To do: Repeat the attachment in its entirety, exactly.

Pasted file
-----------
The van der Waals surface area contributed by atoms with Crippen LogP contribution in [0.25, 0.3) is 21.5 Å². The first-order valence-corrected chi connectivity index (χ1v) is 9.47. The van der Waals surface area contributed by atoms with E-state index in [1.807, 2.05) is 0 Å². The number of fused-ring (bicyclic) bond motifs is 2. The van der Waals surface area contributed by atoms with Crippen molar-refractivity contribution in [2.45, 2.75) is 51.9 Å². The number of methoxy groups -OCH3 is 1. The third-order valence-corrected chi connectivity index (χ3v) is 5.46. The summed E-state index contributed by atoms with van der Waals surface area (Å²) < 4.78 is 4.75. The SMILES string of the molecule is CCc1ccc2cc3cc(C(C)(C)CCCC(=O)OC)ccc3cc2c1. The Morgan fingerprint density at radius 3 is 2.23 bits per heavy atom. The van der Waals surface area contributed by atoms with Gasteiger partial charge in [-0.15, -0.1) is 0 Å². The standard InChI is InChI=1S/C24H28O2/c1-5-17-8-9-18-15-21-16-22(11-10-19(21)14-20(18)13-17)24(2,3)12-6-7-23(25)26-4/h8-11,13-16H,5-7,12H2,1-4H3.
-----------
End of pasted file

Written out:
The van der Waals surface area contributed by atoms with Crippen LogP contribution in [0.25, 0.3) is 21.5 Å². The first-order valence-corrected chi connectivity index (χ1v) is 9.47. The van der Waals surface area contributed by atoms with E-state index in [1.807, 2.05) is 0 Å². The number of fused-ring (bicyclic) bond motifs is 2. The van der Waals surface area contributed by atoms with Crippen molar-refractivity contribution in [2.45, 2.75) is 51.9 Å². The number of methoxy groups -OCH3 is 1. The third-order valence-corrected chi connectivity index (χ3v) is 5.46. The summed E-state index contributed by atoms with van der Waals surface area (Å²) < 4.78 is 4.75. The SMILES string of the molecule is CCc1ccc2cc3cc(C(C)(C)CCCC(=O)OC)ccc3cc2c1. The Morgan fingerprint density at radius 3 is 2.23 bits per heavy atom. The van der Waals surface area contributed by atoms with Gasteiger partial charge in [-0.15, -0.1) is 0 Å². The standard InChI is InChI=1S/C24H28O2/c1-5-17-8-9-18-15-21-16-22(11-10-19(21)14-20(18)13-17)24(2,3)12-6-7-23(25)26-4/h8-11,13-16H,5-7,12H2,1-4H3.